Teravail Coronado 26 x 4.0 final thoughts – By Seth Bell

Howdy campers. You may remember that back in May (holy smokes, how is it already almost October?!) we received a pair of Teravail’s Light and Supple Coronado tires for testing. If you missed the initial review, check the link here: https://fat-bike.com/2018/06/teravail-coronado-26-x-4-0-review-by-seth-bell/ After riding the Coronados over the Summer, we’re here with a final review and score. During initial testing, the Coronados were swapped between three different bikes over the course of four weeks to explore different rim widths and terrain, and after that first whirlwind of testing and musical tires, the Coronados settled happily into full-time gravel travel duty on the Moots.

Teravail states on their website that “the 26 x 4.0 Coronado is designed specifically for summer riding in loose terrain”. North Central Iowa is no desert or beach, but you better believe that we have plenty of loose terrain here in the form of gravel… big, chunky, deep quarry gravel; precisely why I prefer to ride a fat-bike when I gravel ride.

After logging over 1500 miles on the Coronados, it was time for their biggest test – the DAMn (aka the Day Across Minnesota), a 240-mile gravel race from South Dakota to Wisconsin. The DAMn was to be the longest single effort I’ve made on a bike, but putting my trust in my equipment never kept me up at night; the Moots would be the rig, and it would be rolling on the Coronados.

I had no idea how good of a final test for the Coronados the DAMn would be, but if the course conditions didn’t match Teravail’s intended use description for these tires, I don’t know what else would. The first 30 something miles took us down many minimum maintenance roads (in the dark) that might as well have been beaches. Dry, fluffy, sand-like road surfaces that were rim deep at times had riders stalling out in their tracks and falling down everywhere; I’ve never seen anything like it. The Coronados cruised right through the nastiest of it without flinching. The front tire never pushed out on me as we had to make sudden corrections to dodge a stalled or crashed rider and the rear never spun out or wandered on me.

As the day dawned and the miles ticked by, the roads made of sand were gone, but the gravels continued to be extremely dry and powdery; the carved in tracks of skinny tires were everywhere. The couple rockier minimum maintenance sections were no problem for the Coronados, and they hummed down the handful of paved sections without excessive drag. During a couple of good descents as we got close to the Mississippi, the Coronados let me bomb downhill with confidence; no speed wobbles or loss of grip taking corners at higher speeds. After 18 hours of riding (19.5 hours total time on course), we made it to Wisconsin, done and dusted, but with zero mechanical issues.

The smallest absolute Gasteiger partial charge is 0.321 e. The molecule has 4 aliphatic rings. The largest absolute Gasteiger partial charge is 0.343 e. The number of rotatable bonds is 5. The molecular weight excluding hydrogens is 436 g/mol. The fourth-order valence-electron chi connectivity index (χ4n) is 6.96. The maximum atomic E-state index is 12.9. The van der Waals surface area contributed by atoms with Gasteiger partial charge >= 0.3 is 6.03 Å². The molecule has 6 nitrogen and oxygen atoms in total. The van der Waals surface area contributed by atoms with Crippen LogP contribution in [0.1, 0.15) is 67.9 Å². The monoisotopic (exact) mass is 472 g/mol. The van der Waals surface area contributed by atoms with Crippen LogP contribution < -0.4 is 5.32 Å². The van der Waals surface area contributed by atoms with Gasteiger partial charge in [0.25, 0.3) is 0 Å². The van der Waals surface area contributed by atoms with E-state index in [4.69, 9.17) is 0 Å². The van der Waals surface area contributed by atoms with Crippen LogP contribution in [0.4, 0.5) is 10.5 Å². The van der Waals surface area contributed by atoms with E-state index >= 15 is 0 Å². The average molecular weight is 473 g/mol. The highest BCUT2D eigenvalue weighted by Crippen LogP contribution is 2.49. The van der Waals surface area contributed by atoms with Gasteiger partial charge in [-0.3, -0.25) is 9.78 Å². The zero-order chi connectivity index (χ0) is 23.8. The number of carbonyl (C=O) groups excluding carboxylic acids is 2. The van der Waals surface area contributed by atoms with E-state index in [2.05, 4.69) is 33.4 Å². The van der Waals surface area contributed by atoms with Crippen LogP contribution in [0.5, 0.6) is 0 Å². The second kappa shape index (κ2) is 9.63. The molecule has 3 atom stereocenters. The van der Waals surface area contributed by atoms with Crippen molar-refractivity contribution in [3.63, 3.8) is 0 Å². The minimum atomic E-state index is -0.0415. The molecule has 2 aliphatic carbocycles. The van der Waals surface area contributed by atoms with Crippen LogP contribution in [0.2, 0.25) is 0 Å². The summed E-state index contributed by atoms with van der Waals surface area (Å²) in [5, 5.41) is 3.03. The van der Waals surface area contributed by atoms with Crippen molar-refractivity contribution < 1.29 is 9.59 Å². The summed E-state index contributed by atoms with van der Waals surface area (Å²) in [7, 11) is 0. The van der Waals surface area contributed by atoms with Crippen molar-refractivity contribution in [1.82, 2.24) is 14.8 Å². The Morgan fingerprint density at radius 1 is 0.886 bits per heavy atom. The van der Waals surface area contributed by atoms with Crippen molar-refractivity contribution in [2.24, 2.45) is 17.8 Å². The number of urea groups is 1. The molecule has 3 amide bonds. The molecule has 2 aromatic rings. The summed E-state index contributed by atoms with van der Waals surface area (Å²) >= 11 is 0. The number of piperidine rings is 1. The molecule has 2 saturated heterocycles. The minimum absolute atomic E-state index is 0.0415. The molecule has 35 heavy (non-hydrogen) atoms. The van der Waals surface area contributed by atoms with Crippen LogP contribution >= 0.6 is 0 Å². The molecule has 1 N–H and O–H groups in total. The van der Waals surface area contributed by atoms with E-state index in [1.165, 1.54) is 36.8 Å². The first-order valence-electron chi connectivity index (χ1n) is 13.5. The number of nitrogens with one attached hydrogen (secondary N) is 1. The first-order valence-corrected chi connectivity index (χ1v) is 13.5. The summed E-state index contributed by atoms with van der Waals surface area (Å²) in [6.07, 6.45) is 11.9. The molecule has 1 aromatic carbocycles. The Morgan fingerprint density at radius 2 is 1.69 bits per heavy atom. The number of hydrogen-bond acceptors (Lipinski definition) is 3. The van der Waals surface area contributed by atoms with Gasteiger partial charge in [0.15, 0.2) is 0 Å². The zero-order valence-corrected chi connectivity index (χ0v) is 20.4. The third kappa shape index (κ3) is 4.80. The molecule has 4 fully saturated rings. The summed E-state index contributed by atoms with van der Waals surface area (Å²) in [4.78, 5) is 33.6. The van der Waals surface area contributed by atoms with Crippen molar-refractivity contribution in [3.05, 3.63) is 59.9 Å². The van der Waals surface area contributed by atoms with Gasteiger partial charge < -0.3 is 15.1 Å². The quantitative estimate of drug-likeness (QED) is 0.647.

As I write this post I’ve logged several hundred more miles on the Coronados since DAMn, and they’re still going strong. Not once during my time with the Coronados have I had a flat (and I’m running tubes!). For being the ‘Light and Supple’ version of this tire I figured they might possibly be a bit more puncture prone and wear out faster, but they have by far exceeded those expectations.

The only little nit that I can find to pick about the Coronados is that there’s a very fine line in dialing in that perfect air pressure; a touch too little in the front tire does create an Endomorph-like tendency to auto steer. My ideal gravel pressures ended up being 7psi front, 8psi rear. I drop each tire a psi each for rougher, mixed terrain rides. Keep in mind, this was on a 60mm rim while using standard fat-bike inner tubes, so your ideal pressure will surely vary. Never underestimate how much difference even a half of a psi can make! The Coronados aren’t a great choice for wet, greasy or muddy terrain, but they’re not supposed to be either.

Using these tires as a dry season gravel and mixed terrain tire over the Summer has been very enjoyable. I can say with confidence that these are the best gravel tires I’ve ever used on my fat-bike, and when I finish wearing out my test pair I will definitely be purchasing another set.

I give the Teravail Coronado 26×4.0 Light and Supple 4.75 out of 5 corndogs.

Corn Dogs… because, you know… Iowa.

About Gomez 2576 Articles
Just an old cat that rides bikes, herds pixels, ropes gnomes and sometimes writes stories. I love a good story.


  1. It’d be great to hear a final followup on lifetime mileage for these. They sure look like the smart choice for Baja Arizona and Mexican beaches.Tires and their related upkeep are a significant detail on our fatties. ¡Cripes! The price for good rubber is eatin’ me alive!

      • Yup,and they were great! I live to wear out my rubber and always have my eyes peeled and ears open for tales of traction. Thanks again mi amigo for settin’ me up and all the coolness you guys are dishin’ out here!

  2. Gomez. If Pete is looking a “gift horse “ in the mouth. I would be happy to rip up a set of new “buns” and give you a review on them. ????

  3. Great review. I’m surprised that QBP doesn’t hype up the Teravail brand more. They should be the same quality as 45Nrth but fill different niches. Their full line of gravel, MTB, and fat all look awesome.

    Can’t wait to try these in the future.

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